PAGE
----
The relationship between a first mortgage and a condo lien is critical to mortgage lenders, to condominiums and to title companies, as will be explained. The question has arisen, though, as to what exactly is a “first” mortgage. Welcome resolution of that issue (although we say it never should have been an issue) is the source of this alert.
If a lender takes a first mortgage on a condominium unit, then takes a second mortgage on the same unit, then consolidates the two to form a single lien – all quite common – is it a first mortgage? Logic and practice both say that it is, but why is the question even being asked?
The answer is that the priority relationship between a condominium common charge lien and a mortgage depends upon whether the mortgage is a first mortgage or has a more junior standing – and the reason it matters is that a special statute in New York (RPL §339-z) changes the common law (first in time first in right) and elevates a condominium common charge lien to superiority over (for our purposes) almost everything except a first mortgage.
In turn, this essentially means that when a first mortgage on a condo goes into foreclosure, a condo lien is inferior and will be extinguished by the foreclosure sale. But foreclosure of a second (or more junior) mortgage will not cut off a condo lien and cannot properly name the condo board as a defendant in the foreclosure action.
From the reverse viewpoint – that of the condo foreclosing its common charge lien – it cannot name or cut off a first mortgage, but rather must sell subject to that lien. But the condo can name and do away with the lien of a second (or more junior) mortgage attaching to the condo unit.
While all this seems straightforward enough, there is remarkable nuance to the statute and to creative circumstances. This has engendered considerable litigation, with a main principle having required disposition in New York’s highest court, the Court of Appeals. [For those readers who may benefit from the full story, see Bergman on New York Mortgage Foreclosures, §36.02, LexisNexis Matthew Bender (rev. 2015.)]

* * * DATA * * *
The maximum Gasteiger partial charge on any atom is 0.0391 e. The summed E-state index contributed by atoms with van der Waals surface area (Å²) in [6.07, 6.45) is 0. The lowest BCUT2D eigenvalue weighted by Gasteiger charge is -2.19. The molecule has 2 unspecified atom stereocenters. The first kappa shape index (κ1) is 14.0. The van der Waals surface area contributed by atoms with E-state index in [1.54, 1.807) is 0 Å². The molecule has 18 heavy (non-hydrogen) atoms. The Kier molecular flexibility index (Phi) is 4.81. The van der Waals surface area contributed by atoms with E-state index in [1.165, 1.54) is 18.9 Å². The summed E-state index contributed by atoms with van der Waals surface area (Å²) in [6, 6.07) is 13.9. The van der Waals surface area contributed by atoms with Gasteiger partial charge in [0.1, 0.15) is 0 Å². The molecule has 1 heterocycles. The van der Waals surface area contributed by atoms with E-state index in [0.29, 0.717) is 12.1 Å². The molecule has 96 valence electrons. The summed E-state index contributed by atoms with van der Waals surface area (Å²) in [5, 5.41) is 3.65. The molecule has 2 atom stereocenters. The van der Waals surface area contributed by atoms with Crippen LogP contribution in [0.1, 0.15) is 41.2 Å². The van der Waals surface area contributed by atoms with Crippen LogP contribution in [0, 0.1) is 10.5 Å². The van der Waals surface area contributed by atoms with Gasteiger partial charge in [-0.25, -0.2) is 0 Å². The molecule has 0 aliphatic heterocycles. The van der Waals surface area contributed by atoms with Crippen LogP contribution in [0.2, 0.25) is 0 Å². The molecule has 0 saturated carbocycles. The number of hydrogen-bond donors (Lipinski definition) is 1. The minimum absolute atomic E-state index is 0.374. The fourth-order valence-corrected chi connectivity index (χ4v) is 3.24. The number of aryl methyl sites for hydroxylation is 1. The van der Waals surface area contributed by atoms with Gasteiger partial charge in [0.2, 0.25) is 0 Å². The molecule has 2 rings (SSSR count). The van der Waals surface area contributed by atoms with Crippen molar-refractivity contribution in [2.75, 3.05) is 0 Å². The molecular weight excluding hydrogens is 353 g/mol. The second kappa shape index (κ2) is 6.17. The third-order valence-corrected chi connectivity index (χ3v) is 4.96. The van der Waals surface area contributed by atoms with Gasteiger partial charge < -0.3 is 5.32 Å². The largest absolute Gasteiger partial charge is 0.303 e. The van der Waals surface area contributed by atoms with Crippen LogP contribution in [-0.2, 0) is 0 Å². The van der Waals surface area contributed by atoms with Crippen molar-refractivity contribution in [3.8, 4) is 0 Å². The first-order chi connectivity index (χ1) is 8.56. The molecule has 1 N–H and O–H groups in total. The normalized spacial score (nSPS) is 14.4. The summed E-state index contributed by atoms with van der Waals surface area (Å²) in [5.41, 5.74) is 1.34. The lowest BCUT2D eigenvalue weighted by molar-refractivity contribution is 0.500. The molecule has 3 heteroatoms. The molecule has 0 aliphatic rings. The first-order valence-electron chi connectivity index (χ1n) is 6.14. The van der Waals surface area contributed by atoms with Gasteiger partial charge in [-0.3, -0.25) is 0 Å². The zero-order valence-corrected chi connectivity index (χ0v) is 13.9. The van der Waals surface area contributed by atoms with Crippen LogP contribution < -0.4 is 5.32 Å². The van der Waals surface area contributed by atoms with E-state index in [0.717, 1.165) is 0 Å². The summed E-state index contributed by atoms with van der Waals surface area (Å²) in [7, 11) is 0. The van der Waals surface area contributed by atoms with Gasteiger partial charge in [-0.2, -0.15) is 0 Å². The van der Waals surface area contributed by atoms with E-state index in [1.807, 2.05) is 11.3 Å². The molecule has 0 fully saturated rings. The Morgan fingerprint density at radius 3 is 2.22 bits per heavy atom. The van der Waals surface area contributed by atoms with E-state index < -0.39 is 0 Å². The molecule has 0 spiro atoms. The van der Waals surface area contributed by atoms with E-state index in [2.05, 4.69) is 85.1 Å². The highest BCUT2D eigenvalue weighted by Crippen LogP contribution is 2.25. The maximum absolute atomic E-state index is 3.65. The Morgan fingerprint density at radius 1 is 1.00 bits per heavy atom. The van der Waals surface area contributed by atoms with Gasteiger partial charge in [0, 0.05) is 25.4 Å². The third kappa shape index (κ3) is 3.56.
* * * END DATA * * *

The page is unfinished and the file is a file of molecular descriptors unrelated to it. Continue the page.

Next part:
It is therefore critical to both mortgage holders and condo boards to recognize when a first mortgage burdens a condo unit. Recalling the construct of a consolidated mortgage, it occurred to a condo board in 1993 to try the argument that as to its condo lien, what had been a second mortgage, although consolidated with a first mortgage, remained a second mortgage so that such portion was inferior to the condo lien. While real estate lawyers and title companies immediately recognized such a view as baseless, the problem was that the first court to address the issue ruled for the condo.
Such a ruling was very dangerous for lenders (who might suffer loss of priority to a later condo lien for any second mortgage consolidated with a first), to condo unit owners who might find it more difficult to obtain further financing (in the form of a second mortgage consolidated with a first mortgage) and to title companies which insured the priority of a consolidated mortgage.
The errant decision turned the real world upside down. When later, however, the point was argued again, courts repeatedly rejected that first decision. But all these were at the trial court (Supreme Court) level, without benefit of a definitive ruling from an appeals court – the Appellate Division.
That problem has now been remedied. In Plotch v. US National Bank Association, 2015 WL 3604574 (2nd Dept.) (citing among others Plotch v. Citibank, N.A., 120 A.D.3d at 1211) the court ruled that because the condo statute (RPL §339-z) is in derogation of the common law, the statutory right to priority must be strictly construed – thus the once second mortgage consolidated with a first mortgage is a first mortgage and superior to a later condo common charge lien.
Mr. Bergman, author of the four-volume treatise, Bergman on New York Mortgage Foreclosures, LexisNexis Matthew Bender (rev. 2017), is a partner with Berkman, Henoch, Peterson, Peddy & Fenchel, P.C. in Garden City, New York. He is also a member of the USFN, The American College of Real Estate Lawyers, The American College of Mortgage Attorneys, an adviser to the New York Times on foreclosure issues and writes a regular servicing column for the New York Law Journal. He is AV rated by Martindale-Hubbell, his biography appears in Who’s Who In American Law and he has been for years listed in Best Lawyers In America and New York Super Lawyers.